When he returned to Juba, he began ministering, teaching and preaching the gospel on SPLA military bases.
Jahim faithfully ministering in South Sudan.
In 2011, Jahim partnered with Steve Evers and Timothy Keller, who equipped him with the highly effective, field-tested SALT discipleship material. Since then, Jahim has trained hundreds of Sudanese pastors, encouraging them to be Biblical, servant-leaders who reject their culture’s worship of titles and self-importance.
In December 2013, tribal violence erupted in Juba. By May 2014, a UN Envoy reported thousands slaughtered, over a million displaced and five million in need of humanitarian aid. Three months later, the food crisis in South Sudan was the worst in the world according to the UN Security Council. (BBC News, 2015)
A refugee camp in South Sudan.
Refugees in South Sudan live in squalor conditions.
As a former refugee himself, Jahim’s compassion for widows, orphans and those separated from their families led him to partner with ITMI to feed refugees whenever possible. This angered those from the opposing tribe in high positions, and Jahim began receiving threats on his life.
But Jahim wouldn’t be intimidated. He knew His calling and he knew in Whom he trusted.
He was dragged into the office of “the Hammer” the government official who was threatening him. Jahim boldly and humbly declared the gospel to several powerful government officials that day.
Eventually, “the Hammer” became saved through his relationship with Jahim. That lead to his superiors sending him to the front lines of battle, possibly in hopes of getting rid of him.
But the Hammer continues using his position to build God’s Kingdom. He is discipling his troops on the front line, leading people to Jesus and bravely protecting and serving the people around him.
He often calls Jahim with a satellite phone to say, “We’re being sent into a bad situation where we’ll probably all die unless God protects us. Will you pray for us?”
Mother and Son Are Reunited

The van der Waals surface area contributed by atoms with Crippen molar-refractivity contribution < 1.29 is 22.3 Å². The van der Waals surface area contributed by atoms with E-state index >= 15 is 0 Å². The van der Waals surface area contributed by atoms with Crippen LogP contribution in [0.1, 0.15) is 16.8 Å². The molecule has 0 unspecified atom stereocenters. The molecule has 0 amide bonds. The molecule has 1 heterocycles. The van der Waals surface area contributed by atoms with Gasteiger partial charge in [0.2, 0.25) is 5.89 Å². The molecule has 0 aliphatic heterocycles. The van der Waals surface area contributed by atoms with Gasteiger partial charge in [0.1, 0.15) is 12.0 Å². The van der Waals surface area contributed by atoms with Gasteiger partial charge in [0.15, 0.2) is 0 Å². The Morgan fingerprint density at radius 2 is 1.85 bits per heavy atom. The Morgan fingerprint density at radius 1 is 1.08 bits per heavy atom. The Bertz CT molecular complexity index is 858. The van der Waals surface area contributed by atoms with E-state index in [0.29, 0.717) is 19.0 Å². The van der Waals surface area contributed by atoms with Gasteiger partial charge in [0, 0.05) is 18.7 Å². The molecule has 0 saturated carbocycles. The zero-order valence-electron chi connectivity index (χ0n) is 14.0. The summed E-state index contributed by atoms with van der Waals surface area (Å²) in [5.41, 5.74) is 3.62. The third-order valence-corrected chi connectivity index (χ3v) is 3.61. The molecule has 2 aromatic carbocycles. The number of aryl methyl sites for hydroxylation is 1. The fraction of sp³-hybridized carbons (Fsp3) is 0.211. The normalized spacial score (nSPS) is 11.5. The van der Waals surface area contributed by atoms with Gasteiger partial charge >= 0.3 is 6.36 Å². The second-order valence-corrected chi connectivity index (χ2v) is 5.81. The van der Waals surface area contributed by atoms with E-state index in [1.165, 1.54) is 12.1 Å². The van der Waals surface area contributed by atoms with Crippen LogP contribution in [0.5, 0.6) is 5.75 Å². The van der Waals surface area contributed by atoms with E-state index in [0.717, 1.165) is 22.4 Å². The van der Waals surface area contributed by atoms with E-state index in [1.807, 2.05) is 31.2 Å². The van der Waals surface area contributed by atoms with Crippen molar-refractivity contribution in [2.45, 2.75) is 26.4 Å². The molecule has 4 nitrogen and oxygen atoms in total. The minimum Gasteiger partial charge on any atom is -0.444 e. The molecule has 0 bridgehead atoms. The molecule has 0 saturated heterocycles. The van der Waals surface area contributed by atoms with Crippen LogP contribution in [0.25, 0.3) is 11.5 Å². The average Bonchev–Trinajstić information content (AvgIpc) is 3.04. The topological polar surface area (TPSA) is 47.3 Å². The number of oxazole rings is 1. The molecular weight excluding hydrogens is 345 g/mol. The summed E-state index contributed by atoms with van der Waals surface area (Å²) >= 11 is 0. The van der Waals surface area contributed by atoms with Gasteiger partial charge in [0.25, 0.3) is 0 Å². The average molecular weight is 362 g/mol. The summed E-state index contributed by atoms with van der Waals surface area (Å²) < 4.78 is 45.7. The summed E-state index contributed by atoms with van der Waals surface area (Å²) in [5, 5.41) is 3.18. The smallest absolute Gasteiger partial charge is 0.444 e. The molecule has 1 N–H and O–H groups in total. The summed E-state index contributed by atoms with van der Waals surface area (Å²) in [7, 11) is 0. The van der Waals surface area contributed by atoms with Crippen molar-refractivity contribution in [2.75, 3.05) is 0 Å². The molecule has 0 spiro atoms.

For twenty years, Jahim had prayed for his mother daily. “Please keep her safe,” he asked, “and let her come to faith in you.”
At the end of February 2015, Jahim got a phone call. It was a voice he hadn’t heard in 20 years. It was his mother.
Rebecca with Jahim and two of her other children.
It turned out that “the Hammer” had been sent to recapture Rebecca’s village in Jamam. Some of his men recognized her tribal markings showing where she was from, and the Hammer discovered she was Jahim’s long-lost mother.
None of this miraculous story would have happened if Jahim had abandoned Juba when the violence broke out. None of this would have happened if he hadn’t courageously evangelized those who persecuted him.
Jahim reunited with his mother!
The happy reunion was due to Jahim’s bold humility and faithfulness in putting his life on the line to share the gospel with his then-enemies.
Jahim’s faith was never lacking, but now his faith is hitting a new level. He knows deep in his very being that God really can do anything.
He’ll need to lean heavily on that knowledge to face the challenges of living, ministering and pastoring a baby church amid the unrest in his country.
Jahim's baby church faces many challenges. Here Jahim sets up the new plastic chairs, so the church's people can sit at their Sunday gathering.
The challenges in South Sudan are great, but He who calls is greater. As God’s people work together to beat back darkness and oppression, He is making great strides for His name’s sake.
Thanks for being a part of South Sudan’s story.
Steve Evers has advocated for and served the ITMI partners as ITMI Director since 2001. Approximately once a year, Steve visits with ITMI partners in their countries and brings stories back to encourage supporters. Steve enjoys photography and mechanics, (both hobbies that have greatly benefited ITMI partners!) Prior to becoming ITMI's Director, Steve served on the Board of Directors for 12 years. Steve lives in Arizona with his wife, Darlene.